The pincer movement of the Canadian First Army in Operation Veritable advancing from Nijmegen area of Holland and the US Ninth Army crossing the Roer in Operation Grenade was planned to start on February 8, 1945, but it was delayed by two weeks when the Germans flooded the river valley by destroying the dam gates upstream. During the two weeks that the river was flooded Hitler would not allow the Field Marshal Gerd von Rundstedt to withdraw East behind the Rhine arguing that it would only delay the inevitable fight. He ordered him to fight where his forces stood.
By the time the water had subsided and the Ninth Army was able to cross the Roer on February 23, other Allied forces were also close to the Rhine's west bank. Rundstedt's divisions which had remained on the west bank of the Rhine were cut to pieces in the battle of the Rhineland and 290,000 men were taken prisoner.
The crossing of the Rhine was achived at three points. one was an opportunity taken by US forces when the Gemans failed to blow up the Ludendorff bridge at Remagen one was taken "on the run" and one was planned.
- General Omar Bradley's US forces aggressive pursuit of the disintegrating German troops resulted in the capture of the Ludendorff bridge across the Rhine River at Remagen by the U.S. First Army. Bradley and his subordinates quickly exploited the crossing made on March 7 and expanded the bridge head into a full scale crossing.
- Bradley told General Patton whose US Third Army had been fighting throught the Palatinate, to "take the Rhine on the run". The Third Army did just that on the night of March 22 crossing the river just south of Mainz.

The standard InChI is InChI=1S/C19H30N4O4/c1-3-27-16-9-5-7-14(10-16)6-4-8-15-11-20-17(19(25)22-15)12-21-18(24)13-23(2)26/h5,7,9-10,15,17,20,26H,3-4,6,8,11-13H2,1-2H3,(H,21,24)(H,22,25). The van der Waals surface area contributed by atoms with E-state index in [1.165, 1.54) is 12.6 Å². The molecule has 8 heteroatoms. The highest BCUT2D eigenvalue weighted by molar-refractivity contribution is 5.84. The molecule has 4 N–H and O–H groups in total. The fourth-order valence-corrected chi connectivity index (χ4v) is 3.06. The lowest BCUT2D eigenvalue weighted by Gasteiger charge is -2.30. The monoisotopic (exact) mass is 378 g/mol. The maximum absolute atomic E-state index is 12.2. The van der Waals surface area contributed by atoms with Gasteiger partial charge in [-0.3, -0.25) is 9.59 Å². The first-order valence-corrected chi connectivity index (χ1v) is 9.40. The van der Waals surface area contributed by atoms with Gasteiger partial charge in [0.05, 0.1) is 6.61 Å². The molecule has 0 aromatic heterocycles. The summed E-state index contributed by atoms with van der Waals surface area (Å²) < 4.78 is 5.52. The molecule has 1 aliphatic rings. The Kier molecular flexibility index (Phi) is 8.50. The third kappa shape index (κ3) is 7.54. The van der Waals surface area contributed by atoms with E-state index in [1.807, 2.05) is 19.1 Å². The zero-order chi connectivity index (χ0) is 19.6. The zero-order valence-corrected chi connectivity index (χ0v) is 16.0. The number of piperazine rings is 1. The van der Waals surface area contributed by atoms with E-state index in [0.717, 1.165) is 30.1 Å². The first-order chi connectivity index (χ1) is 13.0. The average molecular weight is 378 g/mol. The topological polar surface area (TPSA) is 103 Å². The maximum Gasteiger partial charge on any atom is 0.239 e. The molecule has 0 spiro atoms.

- In the North Operation Plunder was the crossing of the Rhine river at Rees and Wesel by the British Twenty-fifth Army Group on the night of March 23. It included the largest airborne operation in history codenamed Operation Varsity. At the point the British crossed the Rhine, it is twice as wide, with a far higher volume of water, than the points where the American crossed and Montgomery decided it could only be crossed safely with a carefully planned operation.
Once the Allies had crossed the Rhine, the British fanned out Northeast towards Hamburg crossing the river Elbe and on towards Denmark and the Baltic. The U.S. Ninth Army, which had remained under British command since the battle of the Bulge went south as the northen pincer of the Ruhr encirclement.
The US 12th Army group fanned out, the First Army went north as the southern pincer of the Ruhr encirclement. On April 4 the encirclement was completed and the Ninth Army reverted to the command of Bradley's 12th Army Group. The German Group Army B commanded by Field Marshal Walther Model was trapped in the Ruhr pocket and 300,000 soldiers became POWs. The Ninth and First American armies then turned east and met up with the Soviet forces near the River Elbe in mid-April. The first units to make contact were from the U.S. 69th Infantry Division of the First Army and the Soviet 58th Guards Division of the 5th Guards Army near Torgau, on the Elbe River on April 25. The rest of the American 12th Army group had fanned out to the East into western Czechoslovakia and Southeast into Notheast Bavaria. By V-E Day, the US 12th Army Group was a force of four armies (1st, 3rd, 9th, and 15th) that numbered over 1.3 million men.
The American 6th Army group fanned out to the Southwest passing to the east of Switzerland throught Bavaria into Austria and North Italy. Elements of the U.S. 3rd Infantry Division were the first allied troops to arrive at Berchtesgaden which they secured along with the Berghof (Hitler's Alpine residence).
Field Marshal Montgomery took the German military surrender of all German forces in Holland, Northwest Germany and Denmark on Lüneburg Heath an area between the cities of Hamburg, Hanover and Bremen, on the May 4, 1945. As the operational commander of some of these forces was Grand Admiral Karl Dönitz the new Reichspräsident (head of state) of the Third Reich this signaled that the European war was over.
On May 7 at his headquaters in Rheims Eisenhower took the unconditional surrender of all German forces to the western allies and Russia, from the German Chief-of-Staff, General Jodl, who signed the surrender document at 0241 hours. General Böhne announced the unconditional surrender of German troops in Norway. Operations ceased at 2301 hours Central European time (CET) on the May 8.